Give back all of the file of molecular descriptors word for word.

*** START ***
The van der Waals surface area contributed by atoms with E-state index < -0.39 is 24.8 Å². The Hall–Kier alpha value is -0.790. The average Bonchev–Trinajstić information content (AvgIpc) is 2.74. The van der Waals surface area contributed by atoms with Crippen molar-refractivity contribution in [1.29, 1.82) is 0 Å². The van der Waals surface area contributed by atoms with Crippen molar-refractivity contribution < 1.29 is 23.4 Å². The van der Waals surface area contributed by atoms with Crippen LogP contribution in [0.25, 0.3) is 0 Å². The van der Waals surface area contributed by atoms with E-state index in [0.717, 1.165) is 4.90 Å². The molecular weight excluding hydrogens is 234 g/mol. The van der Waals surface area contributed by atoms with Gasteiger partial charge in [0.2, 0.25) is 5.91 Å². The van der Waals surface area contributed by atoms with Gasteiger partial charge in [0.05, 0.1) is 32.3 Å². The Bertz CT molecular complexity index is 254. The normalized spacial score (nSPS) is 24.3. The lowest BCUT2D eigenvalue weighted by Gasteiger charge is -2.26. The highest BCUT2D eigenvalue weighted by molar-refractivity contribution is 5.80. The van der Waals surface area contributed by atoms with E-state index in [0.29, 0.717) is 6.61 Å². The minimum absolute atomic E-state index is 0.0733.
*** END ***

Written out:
The van der Waals surface area contributed by atoms with E-state index < -0.39 is 24.8 Å². The Hall–Kier alpha value is -0.790. The average Bonchev–Trinajstić information content (AvgIpc) is 2.74. The van der Waals surface area contributed by atoms with Crippen molar-refractivity contribution in [1.29, 1.82) is 0 Å². The van der Waals surface area contributed by atoms with Crippen molar-refractivity contribution < 1.29 is 23.4 Å². The van der Waals surface area contributed by atoms with Crippen LogP contribution in [0.25, 0.3) is 0 Å². The van der Waals surface area contributed by atoms with E-state index in [0.717, 1.165) is 4.90 Å². The molecular weight excluding hydrogens is 234 g/mol. The van der Waals surface area contributed by atoms with Gasteiger partial charge in [0.2, 0.25) is 5.91 Å². The van der Waals surface area contributed by atoms with Gasteiger partial charge in [0.05, 0.1) is 32.3 Å². The Bertz CT molecular complexity index is 254. The normalized spacial score (nSPS) is 24.3. The lowest BCUT2D eigenvalue weighted by Gasteiger charge is -2.26. The highest BCUT2D eigenvalue weighted by molar-refractivity contribution is 5.80. The van der Waals surface area contributed by atoms with E-state index in [0.29, 0.717) is 6.61 Å². The minimum absolute atomic E-state index is 0.0733.